Solitary Confinement Causes Neurological Disorder to Palestinian Prisoner

RAMALLAH, September 2, 2015 (WAFA) – A Palestinian prisoner who has been in solitary confinement for eight years in Israeli jails has recently been suffering a psychological and neurological disorder, according to the Commission of Prisoners’ Affairs.

Karem Ajwa, an attorney with the Commission, said 33-year-old Mohammad Jubran Khalil from Ramallah has in recent months been suffering an increasing psychological and neurological disorder due to his solitary confinement in Asqalan prison. Khalil has also been denied family visitations for over nine months.

Khalil was detained in November 2006 and is serving a life sentence.

According to the United Nations Special Rapporteur on torture, Juan E. Méndez, solitary confinement “causes mental and physical suffering amounting to cruel, inhuman or degrading treatment or punishment.”

Detainees in solitary confinement in Israeli jails are held in empty cells containing only a mattress and a blanket, and rely on the Israeli Prison Service to address all other needs.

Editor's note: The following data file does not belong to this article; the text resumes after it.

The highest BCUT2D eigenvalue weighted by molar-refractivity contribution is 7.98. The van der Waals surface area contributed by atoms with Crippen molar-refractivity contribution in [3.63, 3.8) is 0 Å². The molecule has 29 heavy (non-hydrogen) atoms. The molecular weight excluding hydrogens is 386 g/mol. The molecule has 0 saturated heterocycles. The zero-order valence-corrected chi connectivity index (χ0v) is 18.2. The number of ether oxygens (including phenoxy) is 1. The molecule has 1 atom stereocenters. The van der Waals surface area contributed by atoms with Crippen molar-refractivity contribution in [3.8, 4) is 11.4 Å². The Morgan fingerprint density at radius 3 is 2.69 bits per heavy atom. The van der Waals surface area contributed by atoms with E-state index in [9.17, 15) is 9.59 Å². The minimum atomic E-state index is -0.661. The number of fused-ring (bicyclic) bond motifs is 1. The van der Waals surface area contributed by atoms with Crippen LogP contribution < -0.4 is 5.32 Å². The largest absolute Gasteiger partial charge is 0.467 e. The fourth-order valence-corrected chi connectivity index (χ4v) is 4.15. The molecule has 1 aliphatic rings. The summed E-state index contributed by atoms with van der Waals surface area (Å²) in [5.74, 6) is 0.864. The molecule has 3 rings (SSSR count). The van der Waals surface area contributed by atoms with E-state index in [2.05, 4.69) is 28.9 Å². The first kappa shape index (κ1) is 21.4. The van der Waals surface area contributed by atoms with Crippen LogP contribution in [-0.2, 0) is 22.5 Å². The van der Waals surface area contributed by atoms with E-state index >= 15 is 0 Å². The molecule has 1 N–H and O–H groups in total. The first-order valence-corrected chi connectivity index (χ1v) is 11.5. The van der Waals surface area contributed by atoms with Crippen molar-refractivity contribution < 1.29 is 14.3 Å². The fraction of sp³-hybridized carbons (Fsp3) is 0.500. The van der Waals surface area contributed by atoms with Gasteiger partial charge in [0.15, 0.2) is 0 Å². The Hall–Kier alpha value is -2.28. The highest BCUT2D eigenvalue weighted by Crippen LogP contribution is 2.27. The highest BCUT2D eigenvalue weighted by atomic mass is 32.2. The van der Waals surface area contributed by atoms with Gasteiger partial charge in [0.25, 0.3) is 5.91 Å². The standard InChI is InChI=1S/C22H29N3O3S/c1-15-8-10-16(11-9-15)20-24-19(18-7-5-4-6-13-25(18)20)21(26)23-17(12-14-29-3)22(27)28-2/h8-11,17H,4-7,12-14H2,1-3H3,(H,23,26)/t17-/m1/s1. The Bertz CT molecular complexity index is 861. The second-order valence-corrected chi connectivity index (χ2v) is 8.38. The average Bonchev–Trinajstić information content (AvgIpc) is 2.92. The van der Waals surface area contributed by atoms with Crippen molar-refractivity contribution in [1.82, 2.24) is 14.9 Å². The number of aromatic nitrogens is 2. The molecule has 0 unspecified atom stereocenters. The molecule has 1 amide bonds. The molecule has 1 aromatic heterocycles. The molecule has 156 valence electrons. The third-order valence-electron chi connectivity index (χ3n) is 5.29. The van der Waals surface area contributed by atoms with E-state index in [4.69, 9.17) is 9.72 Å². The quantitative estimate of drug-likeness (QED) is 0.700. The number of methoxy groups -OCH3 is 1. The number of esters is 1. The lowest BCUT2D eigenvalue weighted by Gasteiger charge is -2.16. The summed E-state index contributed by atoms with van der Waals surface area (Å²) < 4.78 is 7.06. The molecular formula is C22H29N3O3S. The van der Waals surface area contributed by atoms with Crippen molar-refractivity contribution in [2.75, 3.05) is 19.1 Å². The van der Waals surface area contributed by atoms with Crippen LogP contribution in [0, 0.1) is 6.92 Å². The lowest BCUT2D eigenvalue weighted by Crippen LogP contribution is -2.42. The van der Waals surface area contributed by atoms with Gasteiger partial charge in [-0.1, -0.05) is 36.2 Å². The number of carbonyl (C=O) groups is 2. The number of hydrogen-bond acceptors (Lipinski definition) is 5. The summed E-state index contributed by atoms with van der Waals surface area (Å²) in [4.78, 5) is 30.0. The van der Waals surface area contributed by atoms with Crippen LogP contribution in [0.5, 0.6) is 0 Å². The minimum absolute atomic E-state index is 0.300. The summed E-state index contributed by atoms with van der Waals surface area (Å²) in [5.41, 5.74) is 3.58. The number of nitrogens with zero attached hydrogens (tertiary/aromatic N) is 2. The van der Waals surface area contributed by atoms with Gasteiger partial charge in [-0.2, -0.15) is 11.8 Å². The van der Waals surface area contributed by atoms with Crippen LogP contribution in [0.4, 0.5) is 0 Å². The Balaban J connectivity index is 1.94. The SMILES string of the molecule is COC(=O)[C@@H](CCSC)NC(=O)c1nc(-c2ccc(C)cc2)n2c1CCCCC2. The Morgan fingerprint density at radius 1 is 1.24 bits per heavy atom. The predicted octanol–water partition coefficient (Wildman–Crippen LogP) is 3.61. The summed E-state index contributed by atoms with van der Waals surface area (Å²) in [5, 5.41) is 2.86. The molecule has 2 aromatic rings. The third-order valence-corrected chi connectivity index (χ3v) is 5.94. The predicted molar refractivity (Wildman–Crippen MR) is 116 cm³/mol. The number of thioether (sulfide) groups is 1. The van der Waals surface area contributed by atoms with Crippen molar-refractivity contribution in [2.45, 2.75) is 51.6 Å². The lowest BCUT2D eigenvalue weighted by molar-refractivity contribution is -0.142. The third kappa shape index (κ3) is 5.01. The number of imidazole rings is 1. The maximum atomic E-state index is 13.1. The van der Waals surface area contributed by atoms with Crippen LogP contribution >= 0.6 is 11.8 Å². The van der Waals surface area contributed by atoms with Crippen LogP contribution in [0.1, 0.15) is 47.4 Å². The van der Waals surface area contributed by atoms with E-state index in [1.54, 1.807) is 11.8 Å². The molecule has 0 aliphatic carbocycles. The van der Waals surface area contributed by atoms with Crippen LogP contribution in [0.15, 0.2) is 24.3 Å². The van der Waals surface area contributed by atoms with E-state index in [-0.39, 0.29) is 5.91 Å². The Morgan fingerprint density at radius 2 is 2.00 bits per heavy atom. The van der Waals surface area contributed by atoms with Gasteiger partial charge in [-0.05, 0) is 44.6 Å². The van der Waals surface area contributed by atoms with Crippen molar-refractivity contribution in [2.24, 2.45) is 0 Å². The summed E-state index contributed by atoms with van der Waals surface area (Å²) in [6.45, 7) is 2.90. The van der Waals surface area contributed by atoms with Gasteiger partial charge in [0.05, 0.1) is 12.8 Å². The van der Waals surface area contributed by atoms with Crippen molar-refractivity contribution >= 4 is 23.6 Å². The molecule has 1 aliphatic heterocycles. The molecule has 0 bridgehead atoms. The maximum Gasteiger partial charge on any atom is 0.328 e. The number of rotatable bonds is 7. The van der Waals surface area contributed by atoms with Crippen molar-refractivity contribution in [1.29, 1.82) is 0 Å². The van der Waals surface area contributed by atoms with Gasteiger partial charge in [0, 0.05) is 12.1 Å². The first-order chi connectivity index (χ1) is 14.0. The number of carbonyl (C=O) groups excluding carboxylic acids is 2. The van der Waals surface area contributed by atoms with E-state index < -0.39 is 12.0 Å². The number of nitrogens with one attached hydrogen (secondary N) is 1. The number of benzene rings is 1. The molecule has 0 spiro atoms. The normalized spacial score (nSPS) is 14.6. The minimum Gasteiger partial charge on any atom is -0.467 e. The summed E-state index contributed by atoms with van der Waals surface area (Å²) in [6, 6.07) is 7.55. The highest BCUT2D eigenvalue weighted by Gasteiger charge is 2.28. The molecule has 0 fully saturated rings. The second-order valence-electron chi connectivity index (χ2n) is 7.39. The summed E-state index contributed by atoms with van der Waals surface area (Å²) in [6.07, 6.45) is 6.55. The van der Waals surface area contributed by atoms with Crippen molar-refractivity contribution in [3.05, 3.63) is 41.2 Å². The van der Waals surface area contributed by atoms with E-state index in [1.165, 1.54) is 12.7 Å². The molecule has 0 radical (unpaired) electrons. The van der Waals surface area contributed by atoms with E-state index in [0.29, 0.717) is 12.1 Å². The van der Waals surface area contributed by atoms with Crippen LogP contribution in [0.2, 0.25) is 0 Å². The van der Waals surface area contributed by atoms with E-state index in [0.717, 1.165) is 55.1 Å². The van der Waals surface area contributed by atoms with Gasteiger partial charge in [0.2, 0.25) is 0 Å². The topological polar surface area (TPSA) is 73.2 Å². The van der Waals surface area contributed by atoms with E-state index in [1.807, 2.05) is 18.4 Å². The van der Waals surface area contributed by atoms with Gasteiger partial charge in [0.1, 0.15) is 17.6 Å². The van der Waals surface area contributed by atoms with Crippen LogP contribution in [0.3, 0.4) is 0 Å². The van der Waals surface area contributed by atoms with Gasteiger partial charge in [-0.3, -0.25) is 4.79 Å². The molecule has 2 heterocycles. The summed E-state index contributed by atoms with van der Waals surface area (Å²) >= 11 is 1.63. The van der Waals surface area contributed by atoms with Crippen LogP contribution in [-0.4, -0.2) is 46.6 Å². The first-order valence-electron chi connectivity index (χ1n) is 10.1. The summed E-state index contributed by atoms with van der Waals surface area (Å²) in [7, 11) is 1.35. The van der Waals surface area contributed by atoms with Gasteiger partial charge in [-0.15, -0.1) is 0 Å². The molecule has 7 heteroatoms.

Adalah, a Haifa-based human rights group, says that “solitary confinement of Palestinian political prisoners who are classified as “security prisoners” is doubly harsh because of the restrictions imposed on their contacts outside of prison, even when they are not held in isolation.”

“All types of solitary confinement in prison should end, given its severe impact on the physical and psychological health of prisoners,” Adalah adds.

“Solitary confinement constitutes cruel, inhuman and degrading treatment and punishment and thus violates the International Covenant Against Torture (CAT) and the International Covenant on Civil and Political Rights (ICCPR). The Israel Medical Association and Ministry of Health should strongly oppose its use as a method of imprisonment.”